How Valuable Data Can Change the Energy Landscape Status Quo
I just had the opportunity to speak at the annual Energy Thought Summit, known as ETS, in Austin, TX. The city is known for its music, barbecue, but more recently, Austin is making its mark with its forward-thinking attitude toward technology and innovation. So, it’s fitting that it was in Austin where many of the power industry’s most innovative thinkers converged for a three-day conversation around how we can make the most of today’s energy opportunities while also planning for the future.
As I was thinking about what thoughts I might want to share at ETS, I recalled an article I read recently in the Harvard Business Review. It indicated companies waste 30 percent of the energy they consume. And it’s not for lack of technology. Most organizations don’t have the data and knowledge around their energy consumption, much less the expertise, tools and technology to manage it.
Companies aren’t the only entities that remain siloed in their approach to energy. Utilities themselves are still working on ways to break down barriers so they can serve a shifting, changing market—in a recent survey only 38 percent of utilities indicated they have the ability to share data across their entire organization.
But, there is no doubt utilities want to be able to take advantage of the value data provides. The same survey showed that 47 percent strive to be digitally-driven organizations across every business unit. But, to be digitally-driven, they have to be agile.
There are what seems like a laundry list of catalysts and accelerators driving the evolution of our energy industry but we simply cannot address a 21st century energy landscape with the status quo. We must bring together our physical and virtual worlds to move the power industry into the next century and beyond.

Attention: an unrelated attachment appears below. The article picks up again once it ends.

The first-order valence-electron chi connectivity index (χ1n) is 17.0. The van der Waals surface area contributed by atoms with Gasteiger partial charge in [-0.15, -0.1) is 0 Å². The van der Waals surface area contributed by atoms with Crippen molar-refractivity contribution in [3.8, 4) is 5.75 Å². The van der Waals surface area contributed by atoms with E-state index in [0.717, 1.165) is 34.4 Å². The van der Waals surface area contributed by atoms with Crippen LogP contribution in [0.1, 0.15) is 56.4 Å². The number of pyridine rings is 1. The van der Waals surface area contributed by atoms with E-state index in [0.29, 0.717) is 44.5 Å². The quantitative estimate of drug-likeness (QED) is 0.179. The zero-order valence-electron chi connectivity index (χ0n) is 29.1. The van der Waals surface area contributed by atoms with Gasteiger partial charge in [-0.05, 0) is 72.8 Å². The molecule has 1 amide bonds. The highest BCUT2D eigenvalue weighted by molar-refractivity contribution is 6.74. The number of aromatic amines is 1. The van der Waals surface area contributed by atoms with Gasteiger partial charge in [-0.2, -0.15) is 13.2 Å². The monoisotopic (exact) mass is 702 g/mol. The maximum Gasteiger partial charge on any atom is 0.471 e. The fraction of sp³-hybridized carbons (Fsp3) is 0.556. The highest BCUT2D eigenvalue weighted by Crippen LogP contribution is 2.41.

So, how do we get there? We can start with a focus on the data we’re already collecting. Utilities collect vast amounts of data. We now have over 50 million smart meters gathering energy data across the U.S. In North America alone, utility spending on data analytics is expected to grow 29% each year, totaling over $2 billion this year.
We are in an era of unprecedented data collection. But the key word we need to focus on is “collection”. We need to be asking ourselves not are we collecting enough data, but are we collecting therightdata and more importantly, what do we do with it once collected. Obtaining data is the easy part – utilizing it is the challenge we must all step up to.
What we must do as an industry is use technology that makes transforms data into valuable information and more importantly, leads to knowledgeable actions.
When we deployed our EnergyIP meter data management platform for JEA in Jacksonville, Florida, it allowed the utility to avoid 130,000 truck rolls and realize $1.6 million in savings in just a year and a half. We’re excited to announce this week that we’ll be deploying the same type of meter data management technology for ConEdison to help them intelligently manage new customer engagement initiatives.
But value doesn’t just mean monetary returns, though it certainly helps justify some of the cost. Value can mean managing intermittent generation to provide reliable power for millions. Our software system in California is helping the California Independent System Operator do just this by intelligently managing renewable generation to meet energy needs across six states, analyzing exact power generation and demand on the grid every five minutes.
Value can mean satisfying end-users by keeping the lights on during extreme weather events. A new Distribution Feeder Automation System we designed specifically for ConEdison in Lower Manhattan splits grid networks during flooding so issues can be isolated and power remains flowing for more customers.
Value can mean embracing new energy models that reduce greenhouse gas emissions while improving reliability. Like at Blue Lake Rancheria, a Native American reservation that will use our microgrid management software to manage and control energy resources to deliver reliable power to the 100-acre reservation, operating on or off the grid in coordination with their local utility, Pacific Gas & Electric, and reduce an estimated 150 tons of carbon per year.
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